Business

Bill Virgin: Malls sink or swim in retail pool

Benjamin Flack, left, and Danielle Lance enjoy the park-like setting outside the Tacoma Mall.
Benjamin Flack, left, and Danielle Lance enjoy the park-like setting outside the Tacoma Mall. Staff photographer

The golden era for construction of regional shopping malls in Washington sprawled across multiple decades.

Bellevue Square started back in 1946, although department store tenants didn’t arrive until the 1950s. Northgate followed in 1950. Southcenter opened in 1968, with Everett Mall added in 1974, SeaTac Mall (now the Commons at Federal Way) in 1975, Olympia’s Capital Mall in 1977, Alderwood in 1979 and South Hill Mall in Puyallup in 1988. Lakewood Mall, a redevelopment of an older shopping center, was a relative latecomer, opening in 1989.

Tacoma Mall opened in 1965 and is thus celebrating its 50th birthday, a history well-chronicled in stories in last Sunday’s News Tribune and still available online.

Over the years the regional shopping mall evolved and morphed. The traditional strip layout of the shopping center was inverted, with stores facing an interior courtyard or walkway (putting their backs to the parking lots). Open-air malls were covered so that visitors could enjoy heated or air-conditioned shopping. Second levels were added. So were more anchor stores. Malls grew in size. Food courts and multi-screen movie theaters became standard features.

And then it stopped. In some dramatic instances the era of building didn’t just halt, it reversed. Lakewood had a comparatively short run, lasting only until 2001. The mall that your columnist grew up with in the Midwest has been gone for more than a decade. There’s a subgenre of contemporary art photography specializing in scenes of urban and industrial decay: abandoned steel mills, train stations ... and shopping malls.

Some malls were replaced by new facilities that followed the population farther into the suburbs. Malls lost anchor tenants as department stores, themselves under tremendous competitive pressures from other types of retailing, closed or consolidated; Frederick & Nelson is but one entry on a long list of the departed.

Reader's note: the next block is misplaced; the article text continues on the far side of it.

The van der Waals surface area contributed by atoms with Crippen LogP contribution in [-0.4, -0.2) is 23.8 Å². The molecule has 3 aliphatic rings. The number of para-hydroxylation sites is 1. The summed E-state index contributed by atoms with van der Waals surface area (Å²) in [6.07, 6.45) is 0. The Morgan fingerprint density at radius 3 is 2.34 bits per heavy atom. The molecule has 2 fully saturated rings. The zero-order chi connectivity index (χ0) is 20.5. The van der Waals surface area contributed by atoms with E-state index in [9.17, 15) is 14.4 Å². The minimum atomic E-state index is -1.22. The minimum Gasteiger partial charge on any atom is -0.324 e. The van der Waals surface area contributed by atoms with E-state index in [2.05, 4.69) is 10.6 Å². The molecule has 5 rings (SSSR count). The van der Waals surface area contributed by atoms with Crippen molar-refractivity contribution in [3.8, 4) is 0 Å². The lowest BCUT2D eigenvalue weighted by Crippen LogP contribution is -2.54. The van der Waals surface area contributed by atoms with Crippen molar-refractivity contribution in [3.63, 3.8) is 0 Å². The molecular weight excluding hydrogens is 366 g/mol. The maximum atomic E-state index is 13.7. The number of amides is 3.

Property developers tried other forms of retailing centers, such as the power or lifestyle center, the outlet mall, even vertical malls in downtown areas. Those drew off shoppers, as did online retailing. Periodic economic downturns, especially the most recent recession, didn’t help. Nor did an oversupply of recently constructed retail space, a condition in existence even before the recession hit.

Those trends and challenges have compelled some, especially those not favorably inclined to malls in the first place, to predict the end of the shopping mall. Those forecasts often are accompanied by predictions for the end of the suburb, as people give up cars and single-family homes and migrate back into the city to adopt a Hong Kong or, if the trend holds, a South Lake Union lifestyle.

That’s not happening, any more than the mall is going away. This country isn’t building as many malls as it did in past decades — there’s no need to — but shoppers haven’t abandoned them as a concept, as illustrated by the throngs on any weekend in the holiday shopping season. Nor have retailers or developers given up on the idea, as illustrated by the money going into redeveloping them, such as was done with space at Southcenter left vacant by the departure of an anchor, and will be done at Bellevue Square.

Malls remain popular for the fundamental reason that, for shoppers at least, they’re an attractive retailing model for convenience (parking, climate and amenities such as restaurants), breadth and depth of merchants and merchandise, the opportunity to see potential purchases in person as opposed to online, and the social aspects of going on an outing instead of just an errand.

Indeed, the story of malls may be as much about their resiliency and adaptability as it is about the end of their construction.

If malls weren’t popular or adaptable, then neither Seattle nor Vancouver, British Columbia, would have tried mimicking them in their downtown cores, Seattle in the form of Pacific Place and Westlake Center, Vancouver in the form of its multilevel Pacific Centre.

Popularity and resiliency are also the reasons a case can be made for Tacoma Mall making it another 50 years — and, in an odd sort of way, the reasons that the Tacoma Mall of 2065 will not closely resemble its current configuration or merchant mix.

One of the fascinating historical tidbits in the TNT’s stories on the mall’s 50th was that it opened with a Thriftway grocery store. The store actually survived until 1986, but most later-generation malls weren’t built with groceries, and they’re typically not associated with malls today.

And yet Southcenter added a large Asian-style grocery in its last major remodel, and Whole Foods plans to open one of its smaller-scale outlets in Bellevue Square space formerly occupied by JCPenney.

We may be taking flying cars (or teleported) to the Tacoma Mall of 2065, and who knows what stores we’ll see when we get there. But given the history of retail, there likely will still be a mall to go to — and plenty of company when we get there.

Bill Virgin is editor and publisher of Washington Manufacturing Alert and Pacific Northwest Rail News. He can be reached at bill.virgin@yahoo.com.

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